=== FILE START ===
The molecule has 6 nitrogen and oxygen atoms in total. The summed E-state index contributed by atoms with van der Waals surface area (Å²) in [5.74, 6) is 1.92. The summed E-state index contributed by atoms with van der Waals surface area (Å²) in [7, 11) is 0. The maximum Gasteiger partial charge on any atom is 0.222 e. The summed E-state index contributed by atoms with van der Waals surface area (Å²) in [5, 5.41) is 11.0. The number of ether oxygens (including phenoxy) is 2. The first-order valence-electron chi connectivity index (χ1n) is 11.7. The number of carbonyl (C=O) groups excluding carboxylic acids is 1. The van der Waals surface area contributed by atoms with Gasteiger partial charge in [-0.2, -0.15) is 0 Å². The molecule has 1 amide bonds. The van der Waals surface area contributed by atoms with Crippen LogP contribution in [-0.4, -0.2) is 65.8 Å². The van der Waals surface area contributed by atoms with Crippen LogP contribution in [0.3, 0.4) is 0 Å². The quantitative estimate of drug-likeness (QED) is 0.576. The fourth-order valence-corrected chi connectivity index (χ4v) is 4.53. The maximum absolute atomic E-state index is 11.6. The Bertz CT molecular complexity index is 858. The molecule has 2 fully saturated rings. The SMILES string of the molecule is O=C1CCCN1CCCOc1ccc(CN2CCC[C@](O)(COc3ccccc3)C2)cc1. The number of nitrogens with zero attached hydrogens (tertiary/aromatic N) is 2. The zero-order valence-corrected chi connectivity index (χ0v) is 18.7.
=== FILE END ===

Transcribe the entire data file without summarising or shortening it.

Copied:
The molecule has 6 nitrogen and oxygen atoms in total. The summed E-state index contributed by atoms with van der Waals surface area (Å²) in [5.74, 6) is 1.92. The summed E-state index contributed by atoms with van der Waals surface area (Å²) in [7, 11) is 0. The maximum Gasteiger partial charge on any atom is 0.222 e. The summed E-state index contributed by atoms with van der Waals surface area (Å²) in [5, 5.41) is 11.0. The number of ether oxygens (including phenoxy) is 2. The first-order valence-electron chi connectivity index (χ1n) is 11.7. The number of carbonyl (C=O) groups excluding carboxylic acids is 1. The van der Waals surface area contributed by atoms with Gasteiger partial charge in [-0.2, -0.15) is 0 Å². The molecule has 1 amide bonds. The van der Waals surface area contributed by atoms with Crippen LogP contribution in [-0.4, -0.2) is 65.8 Å². The van der Waals surface area contributed by atoms with Crippen LogP contribution in [0.3, 0.4) is 0 Å². The quantitative estimate of drug-likeness (QED) is 0.576. The fourth-order valence-corrected chi connectivity index (χ4v) is 4.53. The maximum absolute atomic E-state index is 11.6. The Bertz CT molecular complexity index is 858. The molecule has 2 fully saturated rings. The SMILES string of the molecule is O=C1CCCN1CCCOc1ccc(CN2CCC[C@](O)(COc3ccccc3)C2)cc1. The number of nitrogens with zero attached hydrogens (tertiary/aromatic N) is 2. The zero-order valence-corrected chi connectivity index (χ0v) is 18.7.